For them too, this is a source of income, which comes with severe health hazards and no option but to continue, in order to make a living.
However, Sameer reveals that of late, their collection has gone down.
"First, the cost of living has risen. Then, the younger population does not believe in the tradition of throwing coins into rivers. So the Mithi doesn't throw up half as many coins as it used to. Powai lake is a better option as rich people live nearby and throw loose change into the lake," he explains.
As this reporter, posing as a researcher, spoke to the boys, two elderly men walked past. They didn't seem too pleased and asked the boys what they were doing, and why weren't in the river. The boys stood up respectfully and bowed their heads. The men eventually revealed that they were "father figures" and bought the 'special things' that the boys found at the bottom of the river.
"We buy old coins that they find, and later exhibit them," said one of the men, who didn't wish to be named.
He didn't reveal where they exhibited the coins either, or how much he bought them off the boys for.
Jha says this is a regular occurrence. "There are regular instances where these boys find jewellery and precious old coins that they then sell to coin collectors."
Exploitation at the hands of 'father figures' is only one of their concerns.
Madnani says they are at risk of a number of health ailments, but adds that their bodies could have got immune to the effects of toxic water if they have been exposed to these conditions over a stretch of time.
Bound by poverty
Unlike a lot of other traditional jobs such as cobblers and waste collectors, coin divers don't belong to a specific caste. "It's purely a class-based job that the poorest of the poor in the society indulge in. They don't have any other means of employment; they are young, good at swimming and have the stamina to pull this off every day. Also, you don't require any license or investment to do this work," explains Jha.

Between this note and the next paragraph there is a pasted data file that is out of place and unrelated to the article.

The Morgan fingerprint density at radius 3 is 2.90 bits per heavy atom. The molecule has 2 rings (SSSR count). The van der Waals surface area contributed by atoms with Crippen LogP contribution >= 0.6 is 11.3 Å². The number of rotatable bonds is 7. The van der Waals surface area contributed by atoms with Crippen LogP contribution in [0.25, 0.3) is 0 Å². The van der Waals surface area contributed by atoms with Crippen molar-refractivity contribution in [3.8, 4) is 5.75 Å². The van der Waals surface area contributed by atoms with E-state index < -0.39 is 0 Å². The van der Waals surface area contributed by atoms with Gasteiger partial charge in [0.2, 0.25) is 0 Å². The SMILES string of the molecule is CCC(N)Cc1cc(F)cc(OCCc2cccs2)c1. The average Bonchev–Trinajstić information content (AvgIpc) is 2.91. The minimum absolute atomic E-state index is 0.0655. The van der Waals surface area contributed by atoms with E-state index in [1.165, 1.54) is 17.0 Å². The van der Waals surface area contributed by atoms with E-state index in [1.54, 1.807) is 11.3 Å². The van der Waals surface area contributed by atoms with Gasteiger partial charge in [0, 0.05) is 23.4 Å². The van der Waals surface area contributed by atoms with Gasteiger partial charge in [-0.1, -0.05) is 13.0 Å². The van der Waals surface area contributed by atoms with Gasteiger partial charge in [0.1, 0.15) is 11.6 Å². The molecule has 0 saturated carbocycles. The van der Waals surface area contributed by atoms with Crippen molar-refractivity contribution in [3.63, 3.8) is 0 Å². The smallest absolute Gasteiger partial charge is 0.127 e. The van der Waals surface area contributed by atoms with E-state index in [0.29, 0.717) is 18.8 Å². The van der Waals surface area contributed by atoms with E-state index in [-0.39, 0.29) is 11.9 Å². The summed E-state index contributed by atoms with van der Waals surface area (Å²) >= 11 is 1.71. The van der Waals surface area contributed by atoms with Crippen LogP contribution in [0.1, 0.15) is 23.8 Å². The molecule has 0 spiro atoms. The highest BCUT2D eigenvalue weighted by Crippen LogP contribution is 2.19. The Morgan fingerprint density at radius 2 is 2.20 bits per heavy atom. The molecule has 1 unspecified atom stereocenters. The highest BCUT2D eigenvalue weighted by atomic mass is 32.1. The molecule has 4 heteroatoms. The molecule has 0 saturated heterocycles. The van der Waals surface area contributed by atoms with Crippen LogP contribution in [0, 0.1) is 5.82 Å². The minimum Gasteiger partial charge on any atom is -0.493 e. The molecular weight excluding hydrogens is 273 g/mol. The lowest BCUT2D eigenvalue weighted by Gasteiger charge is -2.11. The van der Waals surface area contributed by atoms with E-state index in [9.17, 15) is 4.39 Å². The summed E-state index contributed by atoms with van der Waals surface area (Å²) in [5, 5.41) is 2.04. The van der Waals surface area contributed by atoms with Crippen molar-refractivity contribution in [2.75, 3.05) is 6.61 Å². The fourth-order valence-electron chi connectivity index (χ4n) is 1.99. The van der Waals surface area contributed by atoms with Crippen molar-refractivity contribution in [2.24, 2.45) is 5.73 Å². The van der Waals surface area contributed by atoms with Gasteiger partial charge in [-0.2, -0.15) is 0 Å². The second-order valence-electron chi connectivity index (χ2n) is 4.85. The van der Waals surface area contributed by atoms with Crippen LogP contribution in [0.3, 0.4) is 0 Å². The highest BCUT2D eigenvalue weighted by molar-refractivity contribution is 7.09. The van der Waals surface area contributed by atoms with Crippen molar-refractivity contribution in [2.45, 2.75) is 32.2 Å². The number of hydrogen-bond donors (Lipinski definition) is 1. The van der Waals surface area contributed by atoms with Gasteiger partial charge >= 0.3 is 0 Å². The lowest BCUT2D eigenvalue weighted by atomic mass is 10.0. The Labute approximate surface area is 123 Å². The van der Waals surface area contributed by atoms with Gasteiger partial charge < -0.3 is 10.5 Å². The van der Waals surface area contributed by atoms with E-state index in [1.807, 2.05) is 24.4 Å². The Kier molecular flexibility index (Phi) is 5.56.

Albeit unknowingly, boys like Sameer and Roshan, and others who do odd jobs such as waste picking, end up doing the city a huge favour � they collect and recycle tonnes of waste that the city generates every day.
When Roshan and Sameer dive to the bottom of the river and collect muck in their hands, they throw that much out so that they don't have to sift through it again.
"Boys like Roshan and Sameer don't even know how they are helping the city. They clean the Mithi river just before it meets the Arabian sea in Mahim. Yet, these are the same boys who are troubled by the authorities, because they are soft targets and can't defend themselves," says Abhishek Bharadwaj, founder of Mumbai-based NGO Alternatives Realities.
According to a 2008 survey carried out by NGO Alternative Realities on the mode of income of homeless citizens:
34.01% homeless work as casual labourers
19.44 % have petty businesses
8.78 % are employed
18.47% do odd jobs (waste picking, waste recycling, coin collecting, cloth piece collecting)
(sample size of 1,332 people)